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Women's Basketball Coach Warns Critics and Media: 'We're Not Monkeys ... So Watch What You Say'

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Emotions were running high after the top-seeded South Carolina women’s basketball team lost to Iowa in the Final Four of the NCAA tournament on March 31.

The 77-73 loss for the Lady Gamecocks marked a disappointing end to a season brimming with potential.

South Carolina was not just in the midst of a 42-game winning streak — the team also featured 2022 Naismith Player of the Year Aliyah Boston and Naismith Coach of the Year Dawn Staley.

Throw in what many consider one of the best defenses ever seen in women’s basketball, and even with budding superstar Caitlin Clark headlining the Iowa roster, it’s easy to see why South Carolina was favored going into the game.

But games aren’t played on paper, and all those accolades ultimately meant nothing when Clark and the Lady Hawkeyes pulled away in the fourth quarter to secure their spot in the national championship game.

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Prior to the game, Hawkeyes head coach Lisa Bluder described trying to rebound against South Carolina as “going into a bar fight,” according to the Greenville News. Legendary Connecticut head coach Geno Auriemma voiced similar concerns in February.

And boy, did Staley have some choice words for her critics — particularly in the media — following the stunning loss.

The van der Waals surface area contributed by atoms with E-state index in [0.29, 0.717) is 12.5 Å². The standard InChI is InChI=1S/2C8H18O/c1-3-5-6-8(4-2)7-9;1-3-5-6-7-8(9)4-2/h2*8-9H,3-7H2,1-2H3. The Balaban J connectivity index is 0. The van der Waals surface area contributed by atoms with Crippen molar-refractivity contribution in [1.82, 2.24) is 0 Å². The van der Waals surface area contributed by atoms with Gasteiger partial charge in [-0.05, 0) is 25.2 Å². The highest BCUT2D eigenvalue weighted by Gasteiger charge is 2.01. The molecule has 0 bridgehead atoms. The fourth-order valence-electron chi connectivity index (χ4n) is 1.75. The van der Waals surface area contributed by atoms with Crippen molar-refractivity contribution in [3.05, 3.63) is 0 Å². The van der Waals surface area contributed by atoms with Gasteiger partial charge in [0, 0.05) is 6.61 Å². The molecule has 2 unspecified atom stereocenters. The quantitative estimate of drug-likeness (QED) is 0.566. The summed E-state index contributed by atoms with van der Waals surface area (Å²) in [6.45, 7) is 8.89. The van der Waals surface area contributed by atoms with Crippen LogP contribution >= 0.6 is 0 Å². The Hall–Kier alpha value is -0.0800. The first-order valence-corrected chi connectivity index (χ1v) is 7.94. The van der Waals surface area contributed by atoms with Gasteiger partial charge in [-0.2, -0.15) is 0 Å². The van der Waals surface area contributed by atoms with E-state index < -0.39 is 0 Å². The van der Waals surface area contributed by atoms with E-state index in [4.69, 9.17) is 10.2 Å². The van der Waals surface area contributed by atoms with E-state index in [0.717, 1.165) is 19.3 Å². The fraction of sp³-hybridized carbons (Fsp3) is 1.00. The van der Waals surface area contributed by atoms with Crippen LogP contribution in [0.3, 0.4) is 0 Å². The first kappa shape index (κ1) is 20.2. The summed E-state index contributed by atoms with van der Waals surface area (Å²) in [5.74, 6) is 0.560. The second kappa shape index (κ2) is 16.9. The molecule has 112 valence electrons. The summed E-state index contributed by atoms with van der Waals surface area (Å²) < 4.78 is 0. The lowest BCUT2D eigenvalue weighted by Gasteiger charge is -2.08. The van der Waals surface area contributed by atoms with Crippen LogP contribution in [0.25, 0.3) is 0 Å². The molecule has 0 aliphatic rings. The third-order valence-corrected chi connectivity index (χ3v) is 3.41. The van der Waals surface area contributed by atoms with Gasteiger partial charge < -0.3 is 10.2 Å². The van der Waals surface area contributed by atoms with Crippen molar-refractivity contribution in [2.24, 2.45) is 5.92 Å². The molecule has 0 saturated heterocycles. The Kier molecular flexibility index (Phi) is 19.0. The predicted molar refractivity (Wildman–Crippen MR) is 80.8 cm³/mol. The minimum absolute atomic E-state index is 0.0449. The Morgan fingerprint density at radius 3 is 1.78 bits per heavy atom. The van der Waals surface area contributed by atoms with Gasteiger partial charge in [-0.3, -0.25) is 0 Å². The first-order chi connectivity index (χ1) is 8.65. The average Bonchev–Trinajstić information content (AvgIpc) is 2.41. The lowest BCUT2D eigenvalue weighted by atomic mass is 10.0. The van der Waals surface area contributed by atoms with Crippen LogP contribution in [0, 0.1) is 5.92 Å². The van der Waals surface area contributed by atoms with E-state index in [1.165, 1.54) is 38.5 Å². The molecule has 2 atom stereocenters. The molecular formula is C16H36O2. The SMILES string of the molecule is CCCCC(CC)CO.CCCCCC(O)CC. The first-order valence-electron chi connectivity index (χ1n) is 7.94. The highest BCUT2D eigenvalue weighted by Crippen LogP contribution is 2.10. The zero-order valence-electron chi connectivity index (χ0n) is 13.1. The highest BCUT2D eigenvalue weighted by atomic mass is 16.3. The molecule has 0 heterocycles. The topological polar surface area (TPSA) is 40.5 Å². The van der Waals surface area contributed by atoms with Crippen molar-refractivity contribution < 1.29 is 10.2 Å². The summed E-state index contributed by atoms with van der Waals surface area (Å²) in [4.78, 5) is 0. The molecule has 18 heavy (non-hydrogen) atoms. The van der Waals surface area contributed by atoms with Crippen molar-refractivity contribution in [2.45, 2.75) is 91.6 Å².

After a reporter asked about other coaches describing Staley’s team as “bullies,” Staley unleashed — and even mentioned race in her tirade.

“We’re not bar fighters, we’re not thugs, we’re not monkeys, we’re not street fighters,” she said. “This team exemplifies how you need to approach basketball, on the court and off the court.”


“You can not like our team. You can not like me. But when you say things that you probably [shouldn’t] be saying … and you’re being heard, and you are a national writer for our sport, it just confirms what we already know.”

While Staley stopped just short of saying the quiet part out loud, she appeared to be heavily implying that the criticism her team garners is rooted in racism. South Carolina is a predominately black team, and Staley is herself black.

Conversely, Iowa is a mostly white team, with Clark also being white. It’s worth noting that it is rather difficult these days to throw a rock and not hit a glowing puff piece on Clark, the 2023 Naismith Player of the Year.

Staley seemed to allude to the attention given to Clark in follow-up comments:

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“So watch what you say when you’re in public and you’re talking about my team in particular,” she said. “Just watch what you say about our team because it’s wrong.”

“If you really knew them like you really want to know other players that represent this game,” (a shot at Clark’s ubiquitous coverage?) “you would think differently.”

It was at this point that Staley explicitly mentioned race.

“So don’t judge us by the color of our skin,” she said. “Judge us by how we approach the game. And you may not like how we play the game. You may not like it. That’s the way we play. That’s the way I coach. I’m not changing.”

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Bryan Chai has written news and sports for The Western Journal for more than five years and has produced more than 1,300 stories. He specializes in the NBA and NFL as well as politics.
Bryan Chai has written news and sports for The Western Journal for more than five years and has produced more than 1,300 stories. He specializes in the NBA and NFL as well as politics. He graduated with a BA in Creative Writing from the University of Arizona. He is an avid fan of sports, video games, politics and debate.
Birthplace
Hawaii
Education
Class of 2010 University of Arizona. BEAR DOWN.
Location
Phoenix, Arizona
Languages Spoken
English, Korean
Topics of Expertise
Sports, Entertainment, Science/Tech




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